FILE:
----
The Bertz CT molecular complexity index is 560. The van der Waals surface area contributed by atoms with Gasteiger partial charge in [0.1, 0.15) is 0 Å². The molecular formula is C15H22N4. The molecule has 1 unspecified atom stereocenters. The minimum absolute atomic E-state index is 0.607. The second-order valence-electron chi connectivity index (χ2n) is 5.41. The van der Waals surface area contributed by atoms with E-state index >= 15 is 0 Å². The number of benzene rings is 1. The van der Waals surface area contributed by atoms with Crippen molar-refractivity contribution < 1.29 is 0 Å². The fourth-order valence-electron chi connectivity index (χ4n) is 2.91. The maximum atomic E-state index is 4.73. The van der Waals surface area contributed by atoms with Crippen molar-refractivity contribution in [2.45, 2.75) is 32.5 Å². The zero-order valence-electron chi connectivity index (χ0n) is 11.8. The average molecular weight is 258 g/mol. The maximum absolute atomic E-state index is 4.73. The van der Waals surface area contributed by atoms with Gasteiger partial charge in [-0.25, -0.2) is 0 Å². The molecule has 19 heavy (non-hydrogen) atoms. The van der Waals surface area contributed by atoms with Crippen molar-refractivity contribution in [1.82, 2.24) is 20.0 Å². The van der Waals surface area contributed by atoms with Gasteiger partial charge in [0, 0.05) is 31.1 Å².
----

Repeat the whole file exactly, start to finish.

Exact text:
The Bertz CT molecular complexity index is 560. The van der Waals surface area contributed by atoms with Gasteiger partial charge in [0.1, 0.15) is 0 Å². The molecular formula is C15H22N4. The molecule has 1 unspecified atom stereocenters. The minimum absolute atomic E-state index is 0.607. The second-order valence-electron chi connectivity index (χ2n) is 5.41. The van der Waals surface area contributed by atoms with E-state index >= 15 is 0 Å². The number of benzene rings is 1. The van der Waals surface area contributed by atoms with Crippen molar-refractivity contribution < 1.29 is 0 Å². The fourth-order valence-electron chi connectivity index (χ4n) is 2.91. The maximum atomic E-state index is 4.73. The van der Waals surface area contributed by atoms with Crippen molar-refractivity contribution in [2.45, 2.75) is 32.5 Å². The zero-order valence-electron chi connectivity index (χ0n) is 11.8. The average molecular weight is 258 g/mol. The maximum absolute atomic E-state index is 4.73. The van der Waals surface area contributed by atoms with Gasteiger partial charge in [-0.25, -0.2) is 0 Å². The molecule has 19 heavy (non-hydrogen) atoms. The van der Waals surface area contributed by atoms with Crippen molar-refractivity contribution in [1.82, 2.24) is 20.0 Å². The van der Waals surface area contributed by atoms with Gasteiger partial charge in [0, 0.05) is 31.1 Å².